Climate Change

Clouds of confusion over monsoon's timely arrival

While extended range forecast shows some signs of an early onset, other meteorological conditions have shrouded the forecast in uncertainty

 
By Shreeshan Venkatesh
Last Updated: Monday 14 May 2018
Credit: Simon Asia / Flickr
Credit: Simon Asia / Flickr Credit: Simon Asia / Flickr

The Indian summer monsoon typically makes its way to Indian subcontinent via Kerala by the end of May. With less than three weeks to go, there is little clarity on when exactly the monsoon will arrive this year and how it will progress thereafter. While extended range forecast models show some signs of an early onset, other meteorological conditions surrounding the monsoon have shrouded the forecast in uncertainty.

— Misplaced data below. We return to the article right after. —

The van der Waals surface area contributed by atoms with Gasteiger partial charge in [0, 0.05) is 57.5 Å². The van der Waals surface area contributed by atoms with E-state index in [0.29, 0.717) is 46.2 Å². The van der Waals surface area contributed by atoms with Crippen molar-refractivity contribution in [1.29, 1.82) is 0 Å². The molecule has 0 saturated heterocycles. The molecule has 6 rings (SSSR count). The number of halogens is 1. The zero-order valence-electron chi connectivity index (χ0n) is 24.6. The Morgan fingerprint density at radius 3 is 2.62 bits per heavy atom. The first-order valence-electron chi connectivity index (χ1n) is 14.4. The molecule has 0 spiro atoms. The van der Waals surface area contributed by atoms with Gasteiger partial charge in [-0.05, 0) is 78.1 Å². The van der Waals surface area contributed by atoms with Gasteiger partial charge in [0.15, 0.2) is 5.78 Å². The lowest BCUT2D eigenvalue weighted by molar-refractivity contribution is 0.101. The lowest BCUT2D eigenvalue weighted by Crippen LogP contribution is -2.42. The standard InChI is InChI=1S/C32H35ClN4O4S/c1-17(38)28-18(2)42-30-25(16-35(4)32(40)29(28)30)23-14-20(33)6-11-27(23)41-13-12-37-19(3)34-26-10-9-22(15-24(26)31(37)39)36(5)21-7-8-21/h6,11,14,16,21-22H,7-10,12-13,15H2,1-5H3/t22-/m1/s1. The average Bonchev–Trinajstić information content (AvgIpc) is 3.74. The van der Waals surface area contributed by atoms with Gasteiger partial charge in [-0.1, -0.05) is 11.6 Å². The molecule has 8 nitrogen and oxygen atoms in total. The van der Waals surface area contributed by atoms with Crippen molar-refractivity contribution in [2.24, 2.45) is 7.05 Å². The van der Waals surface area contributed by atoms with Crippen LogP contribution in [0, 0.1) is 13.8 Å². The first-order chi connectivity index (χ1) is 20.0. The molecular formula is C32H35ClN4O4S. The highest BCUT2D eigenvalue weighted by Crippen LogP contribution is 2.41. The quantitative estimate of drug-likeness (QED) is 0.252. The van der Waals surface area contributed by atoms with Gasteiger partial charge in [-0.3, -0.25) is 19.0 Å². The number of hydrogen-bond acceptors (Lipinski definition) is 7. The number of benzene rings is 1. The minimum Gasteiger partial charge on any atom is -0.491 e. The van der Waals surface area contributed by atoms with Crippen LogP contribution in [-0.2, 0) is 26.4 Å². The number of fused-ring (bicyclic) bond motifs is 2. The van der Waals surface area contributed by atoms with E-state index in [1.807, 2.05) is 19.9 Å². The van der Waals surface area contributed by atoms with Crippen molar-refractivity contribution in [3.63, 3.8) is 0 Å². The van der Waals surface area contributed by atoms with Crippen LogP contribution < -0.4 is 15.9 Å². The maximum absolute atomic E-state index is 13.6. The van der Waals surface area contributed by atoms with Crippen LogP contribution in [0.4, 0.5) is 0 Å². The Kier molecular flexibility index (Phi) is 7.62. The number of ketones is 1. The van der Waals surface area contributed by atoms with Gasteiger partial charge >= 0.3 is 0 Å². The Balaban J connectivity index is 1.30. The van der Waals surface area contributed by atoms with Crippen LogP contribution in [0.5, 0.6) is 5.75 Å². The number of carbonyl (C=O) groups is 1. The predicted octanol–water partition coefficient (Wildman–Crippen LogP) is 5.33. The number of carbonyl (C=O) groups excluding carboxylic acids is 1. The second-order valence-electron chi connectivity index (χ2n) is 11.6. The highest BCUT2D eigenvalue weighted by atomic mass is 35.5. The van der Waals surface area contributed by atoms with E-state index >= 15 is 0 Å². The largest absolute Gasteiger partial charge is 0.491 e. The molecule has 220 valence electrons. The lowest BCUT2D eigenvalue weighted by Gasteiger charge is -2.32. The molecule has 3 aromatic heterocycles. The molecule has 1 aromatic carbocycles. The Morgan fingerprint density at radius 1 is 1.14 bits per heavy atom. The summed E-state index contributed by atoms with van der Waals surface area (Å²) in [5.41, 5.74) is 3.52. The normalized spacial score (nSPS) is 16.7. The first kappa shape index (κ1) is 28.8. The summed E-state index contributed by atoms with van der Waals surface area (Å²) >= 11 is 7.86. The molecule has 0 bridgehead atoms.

The winds that usher in the monsoon in India arrive from the east in the equatorial belt of the southern Indian Ocean. As the winds approach the Africa’s east coast and cross the equator into the northern hemisphere, a change in direction is affected and the winds become westerly—they flow from the west. Accumulating moisture from the Indian Ocean, the winds enter India through Kerala and proceed to cover the country over June and July. Simultaneously, the westerlies also take a circuitous path around the country and over the Bay of Bengal to bring rainfall to the northeastern parts of the country.

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